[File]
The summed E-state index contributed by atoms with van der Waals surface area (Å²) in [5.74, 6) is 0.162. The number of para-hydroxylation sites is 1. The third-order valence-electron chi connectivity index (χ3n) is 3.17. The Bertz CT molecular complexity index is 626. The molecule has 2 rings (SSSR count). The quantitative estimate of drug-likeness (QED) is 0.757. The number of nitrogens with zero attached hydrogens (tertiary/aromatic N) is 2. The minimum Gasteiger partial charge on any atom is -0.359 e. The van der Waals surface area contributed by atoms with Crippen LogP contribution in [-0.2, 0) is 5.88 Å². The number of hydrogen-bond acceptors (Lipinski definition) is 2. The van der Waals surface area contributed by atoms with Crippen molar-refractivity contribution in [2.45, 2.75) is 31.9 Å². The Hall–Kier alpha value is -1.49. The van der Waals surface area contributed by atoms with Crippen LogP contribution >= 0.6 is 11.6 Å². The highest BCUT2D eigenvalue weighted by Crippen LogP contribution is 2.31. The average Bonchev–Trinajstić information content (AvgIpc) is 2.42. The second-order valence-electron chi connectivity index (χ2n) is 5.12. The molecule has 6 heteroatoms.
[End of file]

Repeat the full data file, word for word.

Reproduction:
The summed E-state index contributed by atoms with van der Waals surface area (Å²) in [5.74, 6) is 0.162. The number of para-hydroxylation sites is 1. The third-order valence-electron chi connectivity index (χ3n) is 3.17. The Bertz CT molecular complexity index is 626. The molecule has 2 rings (SSSR count). The quantitative estimate of drug-likeness (QED) is 0.757. The number of nitrogens with zero attached hydrogens (tertiary/aromatic N) is 2. The minimum Gasteiger partial charge on any atom is -0.359 e. The van der Waals surface area contributed by atoms with Crippen LogP contribution in [-0.2, 0) is 5.88 Å². The number of hydrogen-bond acceptors (Lipinski definition) is 2. The van der Waals surface area contributed by atoms with Crippen molar-refractivity contribution in [2.45, 2.75) is 31.9 Å². The Hall–Kier alpha value is -1.49. The van der Waals surface area contributed by atoms with Crippen LogP contribution >= 0.6 is 11.6 Å². The highest BCUT2D eigenvalue weighted by Crippen LogP contribution is 2.31. The average Bonchev–Trinajstić information content (AvgIpc) is 2.42. The second-order valence-electron chi connectivity index (χ2n) is 5.12. The molecule has 6 heteroatoms.